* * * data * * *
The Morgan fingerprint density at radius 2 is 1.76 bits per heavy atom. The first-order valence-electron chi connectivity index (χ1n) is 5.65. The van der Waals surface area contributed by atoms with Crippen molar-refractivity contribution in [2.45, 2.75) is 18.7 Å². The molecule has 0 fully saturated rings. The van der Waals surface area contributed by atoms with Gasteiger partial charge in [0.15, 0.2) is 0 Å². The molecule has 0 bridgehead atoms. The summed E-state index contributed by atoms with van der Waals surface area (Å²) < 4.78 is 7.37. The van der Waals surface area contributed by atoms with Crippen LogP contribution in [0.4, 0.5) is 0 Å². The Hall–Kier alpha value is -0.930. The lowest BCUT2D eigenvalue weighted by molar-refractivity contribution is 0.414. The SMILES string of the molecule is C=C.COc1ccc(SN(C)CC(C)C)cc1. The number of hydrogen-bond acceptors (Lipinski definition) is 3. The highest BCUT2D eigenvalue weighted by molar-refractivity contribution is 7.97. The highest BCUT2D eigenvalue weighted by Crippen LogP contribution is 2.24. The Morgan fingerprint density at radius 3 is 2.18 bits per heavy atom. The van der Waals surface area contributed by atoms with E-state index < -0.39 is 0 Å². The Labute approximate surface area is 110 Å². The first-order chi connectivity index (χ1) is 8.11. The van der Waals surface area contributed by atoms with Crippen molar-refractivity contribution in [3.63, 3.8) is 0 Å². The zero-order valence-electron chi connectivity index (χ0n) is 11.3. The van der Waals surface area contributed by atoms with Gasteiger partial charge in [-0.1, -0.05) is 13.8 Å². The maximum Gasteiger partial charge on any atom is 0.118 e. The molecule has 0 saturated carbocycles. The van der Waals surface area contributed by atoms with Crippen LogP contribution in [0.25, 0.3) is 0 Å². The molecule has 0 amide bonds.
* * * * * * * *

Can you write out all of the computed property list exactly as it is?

The Morgan fingerprint density at radius 2 is 1.76 bits per heavy atom. The first-order valence-electron chi connectivity index (χ1n) is 5.65. The van der Waals surface area contributed by atoms with Crippen molar-refractivity contribution in [2.45, 2.75) is 18.7 Å². The molecule has 0 fully saturated rings. The van der Waals surface area contributed by atoms with Gasteiger partial charge in [0.15, 0.2) is 0 Å². The molecule has 0 bridgehead atoms. The summed E-state index contributed by atoms with van der Waals surface area (Å²) < 4.78 is 7.37. The van der Waals surface area contributed by atoms with Crippen LogP contribution in [0.4, 0.5) is 0 Å². The Hall–Kier alpha value is -0.930. The lowest BCUT2D eigenvalue weighted by molar-refractivity contribution is 0.414. The SMILES string of the molecule is C=C.COc1ccc(SN(C)CC(C)C)cc1. The number of hydrogen-bond acceptors (Lipinski definition) is 3. The highest BCUT2D eigenvalue weighted by molar-refractivity contribution is 7.97. The highest BCUT2D eigenvalue weighted by Crippen LogP contribution is 2.24. The Morgan fingerprint density at radius 3 is 2.18 bits per heavy atom. The van der Waals surface area contributed by atoms with E-state index < -0.39 is 0 Å². The Labute approximate surface area is 110 Å². The first-order chi connectivity index (χ1) is 8.11. The van der Waals surface area contributed by atoms with Crippen molar-refractivity contribution in [3.63, 3.8) is 0 Å². The zero-order valence-electron chi connectivity index (χ0n) is 11.3. The van der Waals surface area contributed by atoms with Gasteiger partial charge in [-0.1, -0.05) is 13.8 Å². The maximum Gasteiger partial charge on any atom is 0.118 e. The molecule has 0 saturated carbocycles. The van der Waals surface area contributed by atoms with Crippen LogP contribution in [0.25, 0.3) is 0 Å². The molecule has 0 amide bonds.